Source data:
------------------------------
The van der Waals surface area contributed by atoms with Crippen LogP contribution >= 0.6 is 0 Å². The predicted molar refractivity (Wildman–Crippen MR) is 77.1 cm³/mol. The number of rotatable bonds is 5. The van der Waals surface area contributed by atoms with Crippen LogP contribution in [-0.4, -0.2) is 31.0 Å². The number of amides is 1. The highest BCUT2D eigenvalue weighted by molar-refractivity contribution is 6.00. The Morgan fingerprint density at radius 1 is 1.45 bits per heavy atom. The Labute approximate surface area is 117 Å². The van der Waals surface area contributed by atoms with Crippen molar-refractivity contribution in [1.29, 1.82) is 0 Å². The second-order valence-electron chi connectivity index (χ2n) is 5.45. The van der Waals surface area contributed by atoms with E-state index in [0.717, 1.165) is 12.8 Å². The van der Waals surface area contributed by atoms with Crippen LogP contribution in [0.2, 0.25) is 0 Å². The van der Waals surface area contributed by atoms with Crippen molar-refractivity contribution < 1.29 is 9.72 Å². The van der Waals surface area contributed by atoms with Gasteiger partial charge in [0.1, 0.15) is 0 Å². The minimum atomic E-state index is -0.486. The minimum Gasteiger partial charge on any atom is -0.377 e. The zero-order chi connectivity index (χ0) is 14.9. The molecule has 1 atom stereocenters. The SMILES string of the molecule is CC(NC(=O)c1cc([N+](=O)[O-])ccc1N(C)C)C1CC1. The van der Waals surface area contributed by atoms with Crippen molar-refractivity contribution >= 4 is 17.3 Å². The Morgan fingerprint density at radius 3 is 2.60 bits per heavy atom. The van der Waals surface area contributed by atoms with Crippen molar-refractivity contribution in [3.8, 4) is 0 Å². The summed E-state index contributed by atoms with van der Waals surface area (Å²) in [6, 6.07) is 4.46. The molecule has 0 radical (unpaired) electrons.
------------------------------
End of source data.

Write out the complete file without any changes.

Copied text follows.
The van der Waals surface area contributed by atoms with Crippen LogP contribution >= 0.6 is 0 Å². The predicted molar refractivity (Wildman–Crippen MR) is 77.1 cm³/mol. The number of rotatable bonds is 5. The van der Waals surface area contributed by atoms with Crippen LogP contribution in [-0.4, -0.2) is 31.0 Å². The number of amides is 1. The highest BCUT2D eigenvalue weighted by molar-refractivity contribution is 6.00. The Morgan fingerprint density at radius 1 is 1.45 bits per heavy atom. The Labute approximate surface area is 117 Å². The van der Waals surface area contributed by atoms with Crippen molar-refractivity contribution in [1.29, 1.82) is 0 Å². The second-order valence-electron chi connectivity index (χ2n) is 5.45. The van der Waals surface area contributed by atoms with E-state index in [0.717, 1.165) is 12.8 Å². The van der Waals surface area contributed by atoms with Crippen LogP contribution in [0.2, 0.25) is 0 Å². The van der Waals surface area contributed by atoms with Crippen molar-refractivity contribution < 1.29 is 9.72 Å². The van der Waals surface area contributed by atoms with Gasteiger partial charge in [0.1, 0.15) is 0 Å². The minimum atomic E-state index is -0.486. The minimum Gasteiger partial charge on any atom is -0.377 e. The zero-order chi connectivity index (χ0) is 14.9. The molecule has 1 atom stereocenters. The SMILES string of the molecule is CC(NC(=O)c1cc([N+](=O)[O-])ccc1N(C)C)C1CC1. The van der Waals surface area contributed by atoms with Crippen molar-refractivity contribution >= 4 is 17.3 Å². The Morgan fingerprint density at radius 3 is 2.60 bits per heavy atom. The van der Waals surface area contributed by atoms with Crippen molar-refractivity contribution in [3.8, 4) is 0 Å². The summed E-state index contributed by atoms with van der Waals surface area (Å²) in [6, 6.07) is 4.46. The molecule has 0 radical (unpaired) electrons.